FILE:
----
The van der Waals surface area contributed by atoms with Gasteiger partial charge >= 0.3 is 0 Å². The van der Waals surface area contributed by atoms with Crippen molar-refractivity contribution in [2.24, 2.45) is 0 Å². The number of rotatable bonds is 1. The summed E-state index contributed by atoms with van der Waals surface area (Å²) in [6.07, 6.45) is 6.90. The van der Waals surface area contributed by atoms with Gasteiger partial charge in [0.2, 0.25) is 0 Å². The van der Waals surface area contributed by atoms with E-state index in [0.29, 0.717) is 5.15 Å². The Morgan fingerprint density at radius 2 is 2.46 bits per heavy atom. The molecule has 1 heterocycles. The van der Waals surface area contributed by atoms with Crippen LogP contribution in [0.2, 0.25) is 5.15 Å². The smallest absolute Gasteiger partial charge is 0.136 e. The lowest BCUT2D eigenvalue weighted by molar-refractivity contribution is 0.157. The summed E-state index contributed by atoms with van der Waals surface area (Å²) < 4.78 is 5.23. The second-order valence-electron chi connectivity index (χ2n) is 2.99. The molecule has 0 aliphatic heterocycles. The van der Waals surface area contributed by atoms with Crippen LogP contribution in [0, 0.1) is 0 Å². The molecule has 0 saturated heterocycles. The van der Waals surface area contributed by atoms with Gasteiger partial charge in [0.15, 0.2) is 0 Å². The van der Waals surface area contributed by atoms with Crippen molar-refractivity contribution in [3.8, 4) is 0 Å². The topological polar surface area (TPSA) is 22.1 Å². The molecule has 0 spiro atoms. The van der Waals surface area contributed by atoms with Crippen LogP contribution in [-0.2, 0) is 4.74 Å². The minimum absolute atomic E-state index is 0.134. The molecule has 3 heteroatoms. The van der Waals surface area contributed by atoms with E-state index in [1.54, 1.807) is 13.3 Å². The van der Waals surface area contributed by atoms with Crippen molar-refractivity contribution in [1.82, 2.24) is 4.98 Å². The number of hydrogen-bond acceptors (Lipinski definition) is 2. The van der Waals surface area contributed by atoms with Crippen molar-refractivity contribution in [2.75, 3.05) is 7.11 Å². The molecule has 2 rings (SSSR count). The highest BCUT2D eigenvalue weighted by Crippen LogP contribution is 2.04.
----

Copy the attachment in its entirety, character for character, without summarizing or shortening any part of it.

The van der Waals surface area contributed by atoms with Gasteiger partial charge >= 0.3 is 0 Å². The van der Waals surface area contributed by atoms with Crippen molar-refractivity contribution in [2.24, 2.45) is 0 Å². The number of rotatable bonds is 1. The summed E-state index contributed by atoms with van der Waals surface area (Å²) in [6.07, 6.45) is 6.90. The van der Waals surface area contributed by atoms with Gasteiger partial charge in [0.2, 0.25) is 0 Å². The van der Waals surface area contributed by atoms with E-state index in [0.29, 0.717) is 5.15 Å². The Morgan fingerprint density at radius 2 is 2.46 bits per heavy atom. The molecule has 1 heterocycles. The van der Waals surface area contributed by atoms with Crippen LogP contribution in [0.2, 0.25) is 5.15 Å². The smallest absolute Gasteiger partial charge is 0.136 e. The lowest BCUT2D eigenvalue weighted by molar-refractivity contribution is 0.157. The summed E-state index contributed by atoms with van der Waals surface area (Å²) < 4.78 is 5.23. The second-order valence-electron chi connectivity index (χ2n) is 2.99. The molecule has 0 aliphatic heterocycles. The van der Waals surface area contributed by atoms with Crippen LogP contribution in [0, 0.1) is 0 Å². The molecule has 0 saturated heterocycles. The van der Waals surface area contributed by atoms with Gasteiger partial charge in [0.15, 0.2) is 0 Å². The van der Waals surface area contributed by atoms with Crippen molar-refractivity contribution in [3.8, 4) is 0 Å². The topological polar surface area (TPSA) is 22.1 Å². The molecule has 0 spiro atoms. The van der Waals surface area contributed by atoms with Crippen LogP contribution in [-0.2, 0) is 4.74 Å². The minimum absolute atomic E-state index is 0.134. The molecule has 3 heteroatoms. The van der Waals surface area contributed by atoms with E-state index in [1.54, 1.807) is 13.3 Å². The van der Waals surface area contributed by atoms with Crippen molar-refractivity contribution in [1.82, 2.24) is 4.98 Å². The number of hydrogen-bond acceptors (Lipinski definition) is 2. The van der Waals surface area contributed by atoms with Crippen molar-refractivity contribution in [2.75, 3.05) is 7.11 Å². The molecule has 2 rings (SSSR count). The highest BCUT2D eigenvalue weighted by Crippen LogP contribution is 2.04.